If you made it to this blog post, chances are you are interested in one of our full coverage fender sets. Sweet! We’re excited to discuss fenders in greater detail so you can be sure to choose the best set for your bike. If you already have a set of our fenders, please use the more detailed instructions available here, and use the below guide for supplemental tips and tricks.
We work incredibly hard to continually improve the design and fit of our fenders, ensuring they are always the best on the market. We created this guide to help answer common (and not so common) questions about proper fit and installation. Please note that while we have tried to be as thorough as possible there is no substitute for the accumulated knowledge of the mechanics at your local bike shop. Remember, if you feel like you're in over your head then head over to your local bike shop and have a professional help you select and install your fenders.
Some General Rules of Thumb:
- In general, you want your fenders to be at least 10mm wider than the widest tire you're going to ride. This is not a hard and fast rule, especially for road bikes which are going to have much tighter fender tolerances. Aesthetics are a big factor here but so is a good/safe fit. The closer the tire width comes to matching the fender width, the more likely you will have rubbing. Will your 700x38 tires work with our 700x45mm fenders? Yes, this will probably be just fine. What about your 700x42mm tires? Now we are getting close to that 45mm fender width and adequate space between your tire and the fender is in question. If the fender is tightly positioned near the tire, you have very little lateral wiggle room. A minor and hardly noticeable wobble in a tire or a slightly out of true rim will be quickly noticeable as rubbing on your fender.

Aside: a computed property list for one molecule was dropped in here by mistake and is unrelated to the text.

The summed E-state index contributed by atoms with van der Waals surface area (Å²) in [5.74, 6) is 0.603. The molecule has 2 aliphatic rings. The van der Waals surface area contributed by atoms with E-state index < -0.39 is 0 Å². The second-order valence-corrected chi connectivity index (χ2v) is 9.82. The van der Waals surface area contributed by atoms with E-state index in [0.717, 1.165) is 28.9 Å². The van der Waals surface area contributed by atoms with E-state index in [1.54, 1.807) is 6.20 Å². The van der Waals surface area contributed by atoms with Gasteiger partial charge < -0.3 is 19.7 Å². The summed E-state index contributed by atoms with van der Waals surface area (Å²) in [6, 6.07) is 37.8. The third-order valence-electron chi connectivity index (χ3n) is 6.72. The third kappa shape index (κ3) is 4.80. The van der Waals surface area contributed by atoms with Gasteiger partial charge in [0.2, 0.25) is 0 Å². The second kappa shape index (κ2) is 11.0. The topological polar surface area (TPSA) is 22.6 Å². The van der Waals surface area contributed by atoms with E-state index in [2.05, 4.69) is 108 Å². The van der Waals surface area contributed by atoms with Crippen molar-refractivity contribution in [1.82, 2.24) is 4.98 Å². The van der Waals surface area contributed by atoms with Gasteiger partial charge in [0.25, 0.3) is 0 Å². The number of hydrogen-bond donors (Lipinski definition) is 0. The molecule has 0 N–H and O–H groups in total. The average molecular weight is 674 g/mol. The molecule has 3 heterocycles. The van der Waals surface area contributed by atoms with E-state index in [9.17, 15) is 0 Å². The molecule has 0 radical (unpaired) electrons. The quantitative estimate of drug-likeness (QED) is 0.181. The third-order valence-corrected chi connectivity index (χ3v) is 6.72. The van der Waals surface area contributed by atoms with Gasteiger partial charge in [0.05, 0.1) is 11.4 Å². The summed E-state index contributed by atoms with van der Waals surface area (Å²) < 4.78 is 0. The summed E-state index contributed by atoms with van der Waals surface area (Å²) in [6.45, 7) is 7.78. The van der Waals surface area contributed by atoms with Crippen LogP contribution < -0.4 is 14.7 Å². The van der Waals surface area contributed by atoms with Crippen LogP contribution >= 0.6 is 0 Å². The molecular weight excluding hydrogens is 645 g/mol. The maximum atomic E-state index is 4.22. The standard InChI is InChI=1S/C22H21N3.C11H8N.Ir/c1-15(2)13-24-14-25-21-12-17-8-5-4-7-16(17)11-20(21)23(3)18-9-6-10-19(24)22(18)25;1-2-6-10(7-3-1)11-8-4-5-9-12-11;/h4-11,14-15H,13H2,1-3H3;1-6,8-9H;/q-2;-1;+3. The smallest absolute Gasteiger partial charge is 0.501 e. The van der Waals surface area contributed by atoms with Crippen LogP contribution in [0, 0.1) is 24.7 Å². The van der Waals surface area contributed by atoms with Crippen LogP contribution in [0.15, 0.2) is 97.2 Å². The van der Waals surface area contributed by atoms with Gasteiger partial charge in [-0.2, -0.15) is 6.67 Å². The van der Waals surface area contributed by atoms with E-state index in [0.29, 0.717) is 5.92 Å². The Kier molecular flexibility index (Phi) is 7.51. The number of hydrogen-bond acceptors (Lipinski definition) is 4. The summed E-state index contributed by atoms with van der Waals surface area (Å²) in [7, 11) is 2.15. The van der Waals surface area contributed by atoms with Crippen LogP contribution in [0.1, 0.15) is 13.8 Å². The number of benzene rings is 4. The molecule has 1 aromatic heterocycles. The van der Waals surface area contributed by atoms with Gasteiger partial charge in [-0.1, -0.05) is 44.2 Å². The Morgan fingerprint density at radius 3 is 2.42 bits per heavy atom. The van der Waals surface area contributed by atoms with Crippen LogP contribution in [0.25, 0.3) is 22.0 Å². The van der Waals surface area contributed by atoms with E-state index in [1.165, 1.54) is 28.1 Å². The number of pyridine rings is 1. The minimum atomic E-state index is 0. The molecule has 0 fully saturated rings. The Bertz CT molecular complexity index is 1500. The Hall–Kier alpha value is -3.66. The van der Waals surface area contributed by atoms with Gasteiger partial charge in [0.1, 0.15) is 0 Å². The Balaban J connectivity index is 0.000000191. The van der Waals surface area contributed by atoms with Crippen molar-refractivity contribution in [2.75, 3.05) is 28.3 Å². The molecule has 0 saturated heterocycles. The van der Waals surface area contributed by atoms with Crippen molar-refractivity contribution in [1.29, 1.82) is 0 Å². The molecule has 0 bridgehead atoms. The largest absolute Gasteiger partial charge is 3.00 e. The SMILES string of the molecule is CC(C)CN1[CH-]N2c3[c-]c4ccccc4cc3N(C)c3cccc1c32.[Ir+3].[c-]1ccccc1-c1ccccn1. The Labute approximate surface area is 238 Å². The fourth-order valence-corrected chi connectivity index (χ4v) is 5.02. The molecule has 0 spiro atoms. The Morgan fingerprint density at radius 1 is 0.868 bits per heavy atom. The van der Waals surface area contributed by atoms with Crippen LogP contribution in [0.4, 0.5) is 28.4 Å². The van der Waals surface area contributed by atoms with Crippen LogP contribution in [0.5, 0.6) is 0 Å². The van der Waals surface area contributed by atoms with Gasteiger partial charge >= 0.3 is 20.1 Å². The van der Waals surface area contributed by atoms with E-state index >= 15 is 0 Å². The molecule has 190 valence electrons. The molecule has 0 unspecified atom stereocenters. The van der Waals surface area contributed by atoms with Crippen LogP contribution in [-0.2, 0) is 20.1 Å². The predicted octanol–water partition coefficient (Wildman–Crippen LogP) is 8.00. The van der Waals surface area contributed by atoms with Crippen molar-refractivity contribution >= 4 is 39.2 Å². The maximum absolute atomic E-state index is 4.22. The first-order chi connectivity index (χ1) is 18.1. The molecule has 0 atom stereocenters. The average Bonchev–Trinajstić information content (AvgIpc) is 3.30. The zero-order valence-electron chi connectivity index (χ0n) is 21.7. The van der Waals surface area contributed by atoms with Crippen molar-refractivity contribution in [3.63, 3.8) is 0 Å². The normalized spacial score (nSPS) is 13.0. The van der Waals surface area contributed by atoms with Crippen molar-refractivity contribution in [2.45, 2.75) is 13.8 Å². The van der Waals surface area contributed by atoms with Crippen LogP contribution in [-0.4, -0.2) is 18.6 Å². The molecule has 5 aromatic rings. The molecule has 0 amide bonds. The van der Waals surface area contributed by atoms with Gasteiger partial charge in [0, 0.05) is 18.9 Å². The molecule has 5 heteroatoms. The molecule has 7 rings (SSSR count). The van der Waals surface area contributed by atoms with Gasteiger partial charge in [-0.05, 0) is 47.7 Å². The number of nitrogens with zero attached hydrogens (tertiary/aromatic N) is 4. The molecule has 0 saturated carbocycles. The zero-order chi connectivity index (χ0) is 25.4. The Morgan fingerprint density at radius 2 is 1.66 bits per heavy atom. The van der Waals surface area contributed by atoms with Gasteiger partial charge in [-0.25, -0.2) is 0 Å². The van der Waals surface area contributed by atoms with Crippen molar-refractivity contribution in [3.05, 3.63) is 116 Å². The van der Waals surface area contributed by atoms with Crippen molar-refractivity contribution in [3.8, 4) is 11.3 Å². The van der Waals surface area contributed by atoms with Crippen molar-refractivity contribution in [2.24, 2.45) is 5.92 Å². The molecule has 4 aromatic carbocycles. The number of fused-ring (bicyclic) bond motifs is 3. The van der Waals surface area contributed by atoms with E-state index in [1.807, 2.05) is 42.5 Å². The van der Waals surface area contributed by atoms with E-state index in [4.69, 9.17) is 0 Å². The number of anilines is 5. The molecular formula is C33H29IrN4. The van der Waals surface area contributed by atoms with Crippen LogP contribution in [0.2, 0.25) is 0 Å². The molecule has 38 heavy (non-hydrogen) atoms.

- Disc brakes are almost never a problem. We can work around them (more on this later.)
- 700c tires are larger diameter than 650b tires which are larger diameter than 26" tires. 650b fenders will not work with 700c wheels. 650b and 700c fenders will work with 26" wheels but may not follow the wheel diameter closely (so they'll function but look odd.) 700c fenders will work with 650b wheels but may not follow the wheel diameter closely.
Okay, let's dive into clearances and measurements. Finding the perfect fit will ensure maximum splash coverage from the elements and help you have a worry-free ride.
The first measurements to look at are the areas on your bike’s frame and fork where the tire gets close. You can see the minimum distances you’ll need to have for different sizes of fenders on the chart below. If you are willing to bend the fenders a wee bit, you can probably get by with *slightly* tighter tolerances than what we list here.
These are the areas on your bike’s frame and fork where you will need to anchor any full coverage fender. We’ll elaborate on each of these mounting points later in this article.
Fork Crown Mounting Tips
You will need a hole through your fork crown in the front, back, or both. If you have the option, it is always better to mount the fender front hanger to the front of the fork crown so you have more protection from water spinning up off the front of your tire.
If there is only a hole underneath the fork crown, you can drill a hole in the fender and mount it directly to the underside of the fork. Always use large leather or rubber washers between both the bolt/fender and fender/fork. This will allow you to snug up the bolt connecting the fender to the fork while dampening some of the vibrations that may cause a rattling sound. Note: Any hole added to your fender provides a new stress point and that can increase the chance of breaking.